Developmental Glaucoma is an umbrella term for a glaucoma due to a relatively rare group of eye disorders characterised by abnormal development of the front part of the eye known as the anterior chamber. People with this underlying anterior segment dysgenesis (ASD) have a significantly increased risk of glaucoma developing.
ASD is often caused by a change (mutation) in a gene that drives the development of the front of the eye, usually affecting both eyes, they may also be found in varying severity in multiple members of a family.
Although present at birth some of these conditions may not be discovered until a routine eye examination of an older child or adult. Glaucoma can occur at any age.
Ophthalmologists may use the term Anterior Segment Dysgenesis to cover several subgroups, the terminology is a little confused at times and some authors adopt the term Axenfeld-Rieger Syndrome after notable Ophthalmologists that first described families with the condition and its glaucoma complications.
Also included under the broad term anterior segment dysgenesis can be:
This group of conditions all increase the risk of developing glaucoma – pressure induced damage to the optic nerve and silent sight loss.
This glaucoma can start at any time, including soon after birth. Commonly it is found in childhood or adolescence. It is commonly quoted that people with ASD have a 50% lifetime risk of glaucoma[1,2] , but certainly glaucoma risk is higher in those with central iris changes and more pronounced anterior iris insertion.
Thus anyone with a diagnosis of ASD should have ongoing monitoring for raised intraocular pressure that precedes glaucoma development. This may be 6 or 12 monthly monitoring depending on the degree ocular changes present.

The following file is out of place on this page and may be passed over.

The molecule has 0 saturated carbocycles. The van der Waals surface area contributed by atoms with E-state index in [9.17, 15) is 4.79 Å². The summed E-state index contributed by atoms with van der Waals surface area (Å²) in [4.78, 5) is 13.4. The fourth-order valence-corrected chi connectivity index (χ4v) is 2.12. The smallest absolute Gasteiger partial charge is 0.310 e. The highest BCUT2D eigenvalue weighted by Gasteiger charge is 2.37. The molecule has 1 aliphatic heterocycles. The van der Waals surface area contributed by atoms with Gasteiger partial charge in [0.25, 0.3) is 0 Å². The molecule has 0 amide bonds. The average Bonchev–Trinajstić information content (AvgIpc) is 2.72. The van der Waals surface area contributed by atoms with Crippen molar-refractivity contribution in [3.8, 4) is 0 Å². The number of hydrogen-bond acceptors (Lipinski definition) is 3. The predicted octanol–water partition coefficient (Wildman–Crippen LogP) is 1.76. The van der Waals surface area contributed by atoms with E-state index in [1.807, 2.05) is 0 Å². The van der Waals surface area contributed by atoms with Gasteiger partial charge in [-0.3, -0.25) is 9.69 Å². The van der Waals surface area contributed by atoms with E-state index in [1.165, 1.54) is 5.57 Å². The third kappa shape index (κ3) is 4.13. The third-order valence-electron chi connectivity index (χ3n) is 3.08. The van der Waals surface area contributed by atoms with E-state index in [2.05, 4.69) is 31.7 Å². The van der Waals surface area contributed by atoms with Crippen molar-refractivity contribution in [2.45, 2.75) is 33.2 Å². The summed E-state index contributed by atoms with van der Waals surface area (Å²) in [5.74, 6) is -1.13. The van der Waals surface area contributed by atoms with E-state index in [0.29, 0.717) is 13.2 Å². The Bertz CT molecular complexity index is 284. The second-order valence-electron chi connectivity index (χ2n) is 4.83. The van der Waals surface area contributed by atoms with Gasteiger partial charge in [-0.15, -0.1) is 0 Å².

Once someone with ASD is old enough careful documentation of the health of the optic nerve (disc photos or scans from age 5) and visual field testing is important (from ~ age 10)
If glaucoma or significant ocular hypertension is confirmed the treating eye specialist will likely initiate medical treatment to lower intraocular pressure. In a small number of patients it is likely medicine is not effective enough and surgery will be necessary to control the pressures and prevent glaucoma vision loss.
Several genes are known to cause these conditions3, and they may run in families in an autosomal dominant fashion where each person is at 50% risk of inheriting the gene. Importantly from one generation to the next there may be vast variety in the amount of changes in the front of the eye and hence variability in the risk for subsequent glaucoma.
In the future it is hoped genetic knowledge will inform our ability to predict glaucoma risk and the frequency of reviews be tailored appropriately.
It is very important to check eye pressure and check for glaucoma the parents, siblings and children of anyone who has been diagnosed with anterior segment dysgenesis.
1.. Fitch N, Kaback M. The Axenfeld syndrome and the Rieger syndrome. J Med Genet 1978;15:30 –34.
2.. Shields MB. Axenfeld-Rieger syndrome: a theory of mechanism and distinctions from the iridocorneal endothelial syndrome. Trans Am Ophthalmol Soc 1983;81:736 –784.
3. Alward WLM: Axenfeld-Rieger syndrome in the age of molecular genetics. Am J Ophthalmol 2000;130:107-115.